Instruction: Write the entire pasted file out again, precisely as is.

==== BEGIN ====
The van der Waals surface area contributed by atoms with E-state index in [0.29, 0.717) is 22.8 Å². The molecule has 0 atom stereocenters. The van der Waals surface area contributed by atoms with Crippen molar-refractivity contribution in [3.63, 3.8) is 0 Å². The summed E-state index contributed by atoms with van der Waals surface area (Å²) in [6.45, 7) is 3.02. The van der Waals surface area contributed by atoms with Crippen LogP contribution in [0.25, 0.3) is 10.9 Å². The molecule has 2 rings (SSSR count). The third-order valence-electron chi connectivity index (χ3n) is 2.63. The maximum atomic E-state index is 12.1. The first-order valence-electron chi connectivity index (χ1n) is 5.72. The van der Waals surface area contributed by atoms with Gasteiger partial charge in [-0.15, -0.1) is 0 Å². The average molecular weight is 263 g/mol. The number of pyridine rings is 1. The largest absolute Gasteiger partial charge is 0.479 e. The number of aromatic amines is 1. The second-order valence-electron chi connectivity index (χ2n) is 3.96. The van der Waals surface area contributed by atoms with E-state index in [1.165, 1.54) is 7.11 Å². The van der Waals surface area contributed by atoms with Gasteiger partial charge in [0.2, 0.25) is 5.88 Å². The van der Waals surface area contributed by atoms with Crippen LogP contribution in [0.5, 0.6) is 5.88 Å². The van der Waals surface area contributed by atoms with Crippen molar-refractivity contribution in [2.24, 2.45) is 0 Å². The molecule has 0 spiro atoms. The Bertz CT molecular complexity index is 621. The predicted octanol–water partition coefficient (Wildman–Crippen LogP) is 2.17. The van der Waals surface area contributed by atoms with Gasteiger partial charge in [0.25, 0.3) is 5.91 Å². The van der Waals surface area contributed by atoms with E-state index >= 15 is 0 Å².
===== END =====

The van der Waals surface area contributed by atoms with E-state index in [0.29, 0.717) is 22.8 Å². The molecule has 0 atom stereocenters. The van der Waals surface area contributed by atoms with Crippen molar-refractivity contribution in [3.63, 3.8) is 0 Å². The summed E-state index contributed by atoms with van der Waals surface area (Å²) in [6.45, 7) is 3.02. The van der Waals surface area contributed by atoms with Crippen LogP contribution in [0.25, 0.3) is 10.9 Å². The molecule has 2 rings (SSSR count). The third-order valence-electron chi connectivity index (χ3n) is 2.63. The maximum atomic E-state index is 12.1. The first-order valence-electron chi connectivity index (χ1n) is 5.72. The van der Waals surface area contributed by atoms with Gasteiger partial charge in [-0.15, -0.1) is 0 Å². The average molecular weight is 263 g/mol. The number of pyridine rings is 1. The largest absolute Gasteiger partial charge is 0.479 e. The number of aromatic amines is 1. The second-order valence-electron chi connectivity index (χ2n) is 3.96. The van der Waals surface area contributed by atoms with E-state index in [1.165, 1.54) is 7.11 Å². The van der Waals surface area contributed by atoms with Gasteiger partial charge in [0.2, 0.25) is 5.88 Å². The van der Waals surface area contributed by atoms with Crippen LogP contribution in [0.5, 0.6) is 5.88 Å². The van der Waals surface area contributed by atoms with Crippen molar-refractivity contribution in [2.24, 2.45) is 0 Å². The molecule has 0 spiro atoms. The Bertz CT molecular complexity index is 621. The predicted octanol–water partition coefficient (Wildman–Crippen LogP) is 2.17. The van der Waals surface area contributed by atoms with Gasteiger partial charge in [0.25, 0.3) is 5.91 Å². The van der Waals surface area contributed by atoms with E-state index >= 15 is 0 Å².